EA-backed campaign launched to help parents get to grips with gaming safety
A new campaign to help parents better understand gaming safety issues has been launched with the backing of video gaming giant Electronic Arts.
The Play Together/Play Smart initiative comes as almost six out of 10 adults (58%) revealed they are unaware of the parental controls available on consoles, according to an Internet Matters survey of 2,000 people.
Despite increasing concern around how much time children spend playing games and video gaming with strangers, only 42% said they actually speak to their children about safety.
Yet, of those who have already set up parental controls, 80% claimed it was easy to do.
Former England footballer and TV pundit Ian Wright is also supporting the campaign, alongside Ellie Gibson and Helen Thorn, who host the Scummy Mummies podcast.
“I’m a big believer in getting involved and supporting the things that my kids and grandkids love,” Wright said.
“I play video games with my children and grandchildren, it’s something that connects us and it also means I know exactly what they are doing online.
“Life is so different to when we were kids and time together is important, so it’s vital that we as parents feel connected and understand children’s online activity.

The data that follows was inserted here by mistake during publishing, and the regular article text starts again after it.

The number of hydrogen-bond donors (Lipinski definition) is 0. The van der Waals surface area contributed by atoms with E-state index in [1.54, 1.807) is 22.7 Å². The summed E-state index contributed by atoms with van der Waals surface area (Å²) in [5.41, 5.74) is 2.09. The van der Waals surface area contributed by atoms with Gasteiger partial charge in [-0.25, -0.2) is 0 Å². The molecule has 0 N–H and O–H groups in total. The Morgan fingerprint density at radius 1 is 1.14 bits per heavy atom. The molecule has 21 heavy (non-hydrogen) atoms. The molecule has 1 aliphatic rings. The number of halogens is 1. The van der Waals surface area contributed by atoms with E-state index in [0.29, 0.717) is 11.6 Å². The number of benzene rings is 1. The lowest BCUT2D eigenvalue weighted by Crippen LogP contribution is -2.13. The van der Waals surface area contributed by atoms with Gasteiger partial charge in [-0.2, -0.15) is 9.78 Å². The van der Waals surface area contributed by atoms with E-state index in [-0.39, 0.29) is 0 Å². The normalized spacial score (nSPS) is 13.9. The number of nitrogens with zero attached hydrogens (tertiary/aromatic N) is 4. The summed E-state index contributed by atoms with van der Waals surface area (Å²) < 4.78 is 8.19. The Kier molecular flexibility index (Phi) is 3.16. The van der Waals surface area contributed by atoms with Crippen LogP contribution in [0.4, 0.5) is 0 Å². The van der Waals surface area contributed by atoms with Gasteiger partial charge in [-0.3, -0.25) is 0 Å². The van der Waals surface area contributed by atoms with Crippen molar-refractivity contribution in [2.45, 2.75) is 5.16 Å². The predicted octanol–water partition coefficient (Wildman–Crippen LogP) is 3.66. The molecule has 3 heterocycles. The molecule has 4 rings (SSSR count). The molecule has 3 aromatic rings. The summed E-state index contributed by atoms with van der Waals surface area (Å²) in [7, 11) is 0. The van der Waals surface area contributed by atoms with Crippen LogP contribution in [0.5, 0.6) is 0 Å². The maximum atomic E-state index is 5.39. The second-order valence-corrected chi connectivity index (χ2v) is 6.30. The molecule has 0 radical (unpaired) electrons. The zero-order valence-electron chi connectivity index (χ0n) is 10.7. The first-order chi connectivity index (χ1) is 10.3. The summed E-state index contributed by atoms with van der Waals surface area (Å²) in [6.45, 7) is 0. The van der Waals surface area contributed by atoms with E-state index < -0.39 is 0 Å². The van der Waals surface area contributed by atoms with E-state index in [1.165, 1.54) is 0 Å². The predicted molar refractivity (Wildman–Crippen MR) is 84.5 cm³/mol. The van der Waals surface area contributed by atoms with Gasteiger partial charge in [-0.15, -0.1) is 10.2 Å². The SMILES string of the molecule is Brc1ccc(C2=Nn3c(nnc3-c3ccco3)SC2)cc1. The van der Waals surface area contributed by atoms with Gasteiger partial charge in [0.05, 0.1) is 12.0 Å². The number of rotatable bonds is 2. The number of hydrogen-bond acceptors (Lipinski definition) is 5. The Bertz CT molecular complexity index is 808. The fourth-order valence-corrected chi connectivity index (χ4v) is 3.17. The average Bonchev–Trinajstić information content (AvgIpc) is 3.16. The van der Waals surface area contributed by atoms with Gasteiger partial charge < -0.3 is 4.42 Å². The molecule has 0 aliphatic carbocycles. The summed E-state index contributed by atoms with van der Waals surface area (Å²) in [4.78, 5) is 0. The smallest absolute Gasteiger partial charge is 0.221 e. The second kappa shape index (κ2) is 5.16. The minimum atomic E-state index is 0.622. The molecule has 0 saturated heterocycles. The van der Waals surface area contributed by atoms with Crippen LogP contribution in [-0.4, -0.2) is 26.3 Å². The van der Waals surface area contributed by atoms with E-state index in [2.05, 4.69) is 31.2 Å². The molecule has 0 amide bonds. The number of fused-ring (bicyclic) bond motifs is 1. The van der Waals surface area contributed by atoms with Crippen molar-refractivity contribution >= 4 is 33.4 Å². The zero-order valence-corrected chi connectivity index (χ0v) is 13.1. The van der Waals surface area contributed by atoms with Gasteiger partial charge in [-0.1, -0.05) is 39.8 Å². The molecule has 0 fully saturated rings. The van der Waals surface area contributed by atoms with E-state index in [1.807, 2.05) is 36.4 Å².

“I know it may feel alien for some parents at first, but playing video games together will allow you to talk openly with your kids about what they’re up to, both online and offline, so you can feel confident that they’re gaming safely and responsibly.”
Electronic Arts – known for hit games including The Sims, Fifa and Medal of Honor – has teamed up with online child safety organisation Internet Matters on the initiative, launching an online advice hub for parents, including guides on setting screen time boundaries and managing in-game spending.
“We understand that it’s not easy for all parents,” said Samantha Ebelthite, head of global commercial markets intelligence at Electronic Arts.
“That’s why we take seriously our responsibility to provide tools and help parents and players to understand how to use them effectively.
“We believe that parental controls, coupled with an ongoing and open discussion within the family about healthy play time, age-appropriate games and online behaviour, can help to ensure that kids always have a positive experience when playing video games whether that’s by themselves, or with their family and friends.”
The survey revealed that six in 10 parents (63%) worry their children are spending too long playing on their devices, while more than half (52%) are concerned about youngsters video gaming with strangers.
However, there is also recognition of the benefits of gaming, with nearly seven out of 10 (69%) saying they believe it builds self-confidence and a similar number (67%) suggesting it helps in social development.
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